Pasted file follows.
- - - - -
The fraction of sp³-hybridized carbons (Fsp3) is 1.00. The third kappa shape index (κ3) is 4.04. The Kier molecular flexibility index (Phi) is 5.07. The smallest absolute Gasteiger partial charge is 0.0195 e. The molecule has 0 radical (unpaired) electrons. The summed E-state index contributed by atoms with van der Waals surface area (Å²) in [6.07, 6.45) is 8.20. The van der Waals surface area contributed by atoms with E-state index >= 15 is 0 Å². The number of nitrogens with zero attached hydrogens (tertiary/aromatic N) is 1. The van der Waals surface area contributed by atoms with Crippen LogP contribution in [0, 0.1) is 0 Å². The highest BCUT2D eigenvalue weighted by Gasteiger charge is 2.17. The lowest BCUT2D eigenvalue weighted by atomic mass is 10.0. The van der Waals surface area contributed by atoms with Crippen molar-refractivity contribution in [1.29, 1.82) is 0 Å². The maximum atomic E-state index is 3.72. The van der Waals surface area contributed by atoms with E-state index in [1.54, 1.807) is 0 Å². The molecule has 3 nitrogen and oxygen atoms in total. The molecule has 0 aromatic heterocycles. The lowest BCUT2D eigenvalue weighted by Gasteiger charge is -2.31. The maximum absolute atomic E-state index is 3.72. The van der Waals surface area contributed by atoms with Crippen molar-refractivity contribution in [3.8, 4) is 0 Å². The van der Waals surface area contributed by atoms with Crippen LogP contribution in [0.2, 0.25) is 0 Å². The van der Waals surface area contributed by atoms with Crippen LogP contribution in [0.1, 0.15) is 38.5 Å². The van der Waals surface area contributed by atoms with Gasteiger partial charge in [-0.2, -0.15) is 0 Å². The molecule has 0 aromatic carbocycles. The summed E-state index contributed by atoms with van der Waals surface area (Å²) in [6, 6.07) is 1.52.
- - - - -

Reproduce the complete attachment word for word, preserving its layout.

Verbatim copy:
The fraction of sp³-hybridized carbons (Fsp3) is 1.00. The third kappa shape index (κ3) is 4.04. The Kier molecular flexibility index (Phi) is 5.07. The smallest absolute Gasteiger partial charge is 0.0195 e. The molecule has 0 radical (unpaired) electrons. The summed E-state index contributed by atoms with van der Waals surface area (Å²) in [6.07, 6.45) is 8.20. The van der Waals surface area contributed by atoms with E-state index >= 15 is 0 Å². The number of nitrogens with zero attached hydrogens (tertiary/aromatic N) is 1. The van der Waals surface area contributed by atoms with Crippen LogP contribution in [0, 0.1) is 0 Å². The highest BCUT2D eigenvalue weighted by Gasteiger charge is 2.17. The lowest BCUT2D eigenvalue weighted by atomic mass is 10.0. The van der Waals surface area contributed by atoms with Crippen molar-refractivity contribution in [1.29, 1.82) is 0 Å². The maximum atomic E-state index is 3.72. The van der Waals surface area contributed by atoms with E-state index in [1.54, 1.807) is 0 Å². The molecule has 3 nitrogen and oxygen atoms in total. The molecule has 0 aromatic heterocycles. The lowest BCUT2D eigenvalue weighted by Gasteiger charge is -2.31. The maximum absolute atomic E-state index is 3.72. The van der Waals surface area contributed by atoms with Crippen molar-refractivity contribution in [3.8, 4) is 0 Å². The van der Waals surface area contributed by atoms with Crippen LogP contribution in [0.2, 0.25) is 0 Å². The van der Waals surface area contributed by atoms with Crippen LogP contribution in [0.1, 0.15) is 38.5 Å². The van der Waals surface area contributed by atoms with Gasteiger partial charge in [-0.2, -0.15) is 0 Å². The molecule has 0 aromatic carbocycles. The summed E-state index contributed by atoms with van der Waals surface area (Å²) in [6, 6.07) is 1.52.